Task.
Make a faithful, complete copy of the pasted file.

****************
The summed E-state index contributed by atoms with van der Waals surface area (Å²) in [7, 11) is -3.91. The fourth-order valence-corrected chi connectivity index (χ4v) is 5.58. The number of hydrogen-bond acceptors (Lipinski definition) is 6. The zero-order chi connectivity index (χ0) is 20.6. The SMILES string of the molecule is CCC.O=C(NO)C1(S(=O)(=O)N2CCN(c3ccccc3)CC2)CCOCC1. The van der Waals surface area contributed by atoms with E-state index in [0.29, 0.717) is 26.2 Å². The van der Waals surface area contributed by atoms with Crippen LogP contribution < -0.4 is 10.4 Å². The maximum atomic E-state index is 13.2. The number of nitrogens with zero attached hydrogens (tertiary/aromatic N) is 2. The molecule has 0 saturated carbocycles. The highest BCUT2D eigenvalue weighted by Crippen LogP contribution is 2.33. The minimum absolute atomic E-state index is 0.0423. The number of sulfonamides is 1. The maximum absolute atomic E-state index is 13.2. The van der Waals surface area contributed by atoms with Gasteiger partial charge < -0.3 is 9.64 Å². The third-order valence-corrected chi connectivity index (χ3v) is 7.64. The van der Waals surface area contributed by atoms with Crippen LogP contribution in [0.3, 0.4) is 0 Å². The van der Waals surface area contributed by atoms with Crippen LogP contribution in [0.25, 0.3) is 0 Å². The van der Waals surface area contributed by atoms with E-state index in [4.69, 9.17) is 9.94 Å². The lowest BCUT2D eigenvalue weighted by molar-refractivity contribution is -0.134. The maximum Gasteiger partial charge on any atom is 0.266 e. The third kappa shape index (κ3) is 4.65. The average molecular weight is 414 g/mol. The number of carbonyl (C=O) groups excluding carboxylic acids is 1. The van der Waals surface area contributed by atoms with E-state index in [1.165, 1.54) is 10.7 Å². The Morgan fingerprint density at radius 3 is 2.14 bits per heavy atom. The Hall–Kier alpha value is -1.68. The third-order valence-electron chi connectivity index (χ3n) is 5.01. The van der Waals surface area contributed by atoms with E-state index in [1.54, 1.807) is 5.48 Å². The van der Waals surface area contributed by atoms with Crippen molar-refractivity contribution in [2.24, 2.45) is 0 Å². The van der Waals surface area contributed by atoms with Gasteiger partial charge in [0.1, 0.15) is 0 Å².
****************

The summed E-state index contributed by atoms with van der Waals surface area (Å²) in [7, 11) is -3.91. The fourth-order valence-corrected chi connectivity index (χ4v) is 5.58. The number of hydrogen-bond acceptors (Lipinski definition) is 6. The zero-order chi connectivity index (χ0) is 20.6. The SMILES string of the molecule is CCC.O=C(NO)C1(S(=O)(=O)N2CCN(c3ccccc3)CC2)CCOCC1. The van der Waals surface area contributed by atoms with E-state index in [0.29, 0.717) is 26.2 Å². The van der Waals surface area contributed by atoms with Crippen LogP contribution < -0.4 is 10.4 Å². The maximum atomic E-state index is 13.2. The number of nitrogens with zero attached hydrogens (tertiary/aromatic N) is 2. The molecule has 0 saturated carbocycles. The highest BCUT2D eigenvalue weighted by Crippen LogP contribution is 2.33. The minimum absolute atomic E-state index is 0.0423. The number of sulfonamides is 1. The maximum absolute atomic E-state index is 13.2. The van der Waals surface area contributed by atoms with Gasteiger partial charge < -0.3 is 9.64 Å². The third-order valence-corrected chi connectivity index (χ3v) is 7.64. The van der Waals surface area contributed by atoms with Crippen LogP contribution in [0.3, 0.4) is 0 Å². The van der Waals surface area contributed by atoms with Crippen LogP contribution in [0.25, 0.3) is 0 Å². The van der Waals surface area contributed by atoms with E-state index in [4.69, 9.17) is 9.94 Å². The lowest BCUT2D eigenvalue weighted by molar-refractivity contribution is -0.134. The maximum Gasteiger partial charge on any atom is 0.266 e. The third kappa shape index (κ3) is 4.65. The average molecular weight is 414 g/mol. The number of carbonyl (C=O) groups excluding carboxylic acids is 1. The van der Waals surface area contributed by atoms with E-state index in [1.165, 1.54) is 10.7 Å². The Morgan fingerprint density at radius 3 is 2.14 bits per heavy atom. The Hall–Kier alpha value is -1.68. The third-order valence-electron chi connectivity index (χ3n) is 5.01. The van der Waals surface area contributed by atoms with E-state index in [1.54, 1.807) is 5.48 Å². The van der Waals surface area contributed by atoms with Crippen molar-refractivity contribution in [2.24, 2.45) is 0 Å². The van der Waals surface area contributed by atoms with Gasteiger partial charge in [0.1, 0.15) is 0 Å².